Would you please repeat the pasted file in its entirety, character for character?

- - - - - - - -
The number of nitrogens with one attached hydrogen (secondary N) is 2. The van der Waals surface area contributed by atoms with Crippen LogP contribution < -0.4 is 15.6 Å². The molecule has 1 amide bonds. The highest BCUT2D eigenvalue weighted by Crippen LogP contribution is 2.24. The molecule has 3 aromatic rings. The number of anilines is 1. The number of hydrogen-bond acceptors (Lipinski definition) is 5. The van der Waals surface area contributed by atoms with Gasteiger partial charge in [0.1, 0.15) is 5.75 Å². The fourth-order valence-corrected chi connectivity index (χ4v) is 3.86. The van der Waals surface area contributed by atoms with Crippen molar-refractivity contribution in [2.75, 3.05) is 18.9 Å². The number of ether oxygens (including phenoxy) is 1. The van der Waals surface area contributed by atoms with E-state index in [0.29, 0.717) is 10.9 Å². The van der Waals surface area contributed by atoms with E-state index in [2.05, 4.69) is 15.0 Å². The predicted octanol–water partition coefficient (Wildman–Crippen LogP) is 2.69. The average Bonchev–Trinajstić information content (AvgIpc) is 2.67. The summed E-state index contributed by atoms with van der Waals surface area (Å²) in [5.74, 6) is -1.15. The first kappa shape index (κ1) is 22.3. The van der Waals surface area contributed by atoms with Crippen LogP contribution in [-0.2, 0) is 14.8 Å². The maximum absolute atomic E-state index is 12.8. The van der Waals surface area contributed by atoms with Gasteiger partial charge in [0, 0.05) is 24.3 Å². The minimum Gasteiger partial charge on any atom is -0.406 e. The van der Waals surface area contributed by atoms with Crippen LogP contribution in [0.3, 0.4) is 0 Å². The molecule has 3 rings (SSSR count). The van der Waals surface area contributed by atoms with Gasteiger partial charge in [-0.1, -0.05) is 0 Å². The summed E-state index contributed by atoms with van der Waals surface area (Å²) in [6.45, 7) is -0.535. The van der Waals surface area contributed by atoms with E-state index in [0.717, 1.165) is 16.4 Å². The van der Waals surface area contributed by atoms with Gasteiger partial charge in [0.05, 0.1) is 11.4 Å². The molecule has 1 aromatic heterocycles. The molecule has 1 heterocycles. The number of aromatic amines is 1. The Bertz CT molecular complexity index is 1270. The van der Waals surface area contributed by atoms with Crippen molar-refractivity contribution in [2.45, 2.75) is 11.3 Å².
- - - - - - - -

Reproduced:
The number of nitrogens with one attached hydrogen (secondary N) is 2. The van der Waals surface area contributed by atoms with Crippen LogP contribution < -0.4 is 15.6 Å². The molecule has 1 amide bonds. The highest BCUT2D eigenvalue weighted by Crippen LogP contribution is 2.24. The molecule has 3 aromatic rings. The number of anilines is 1. The number of hydrogen-bond acceptors (Lipinski definition) is 5. The van der Waals surface area contributed by atoms with Gasteiger partial charge in [0.1, 0.15) is 5.75 Å². The fourth-order valence-corrected chi connectivity index (χ4v) is 3.86. The van der Waals surface area contributed by atoms with Crippen molar-refractivity contribution in [2.75, 3.05) is 18.9 Å². The number of ether oxygens (including phenoxy) is 1. The van der Waals surface area contributed by atoms with E-state index in [0.29, 0.717) is 10.9 Å². The van der Waals surface area contributed by atoms with E-state index in [2.05, 4.69) is 15.0 Å². The predicted octanol–water partition coefficient (Wildman–Crippen LogP) is 2.69. The average Bonchev–Trinajstić information content (AvgIpc) is 2.67. The summed E-state index contributed by atoms with van der Waals surface area (Å²) in [5.74, 6) is -1.15. The first kappa shape index (κ1) is 22.3. The van der Waals surface area contributed by atoms with Crippen LogP contribution in [-0.2, 0) is 14.8 Å². The maximum absolute atomic E-state index is 12.8. The van der Waals surface area contributed by atoms with Gasteiger partial charge in [0, 0.05) is 24.3 Å². The minimum Gasteiger partial charge on any atom is -0.406 e. The van der Waals surface area contributed by atoms with Crippen LogP contribution in [0.3, 0.4) is 0 Å². The molecule has 3 rings (SSSR count). The van der Waals surface area contributed by atoms with Gasteiger partial charge in [-0.1, -0.05) is 0 Å². The summed E-state index contributed by atoms with van der Waals surface area (Å²) in [6.45, 7) is -0.535. The van der Waals surface area contributed by atoms with E-state index in [0.717, 1.165) is 16.4 Å². The van der Waals surface area contributed by atoms with Gasteiger partial charge in [0.05, 0.1) is 11.4 Å². The molecule has 1 aromatic heterocycles. The molecule has 1 heterocycles. The number of aromatic amines is 1. The Bertz CT molecular complexity index is 1270. The van der Waals surface area contributed by atoms with Crippen molar-refractivity contribution in [2.45, 2.75) is 11.3 Å².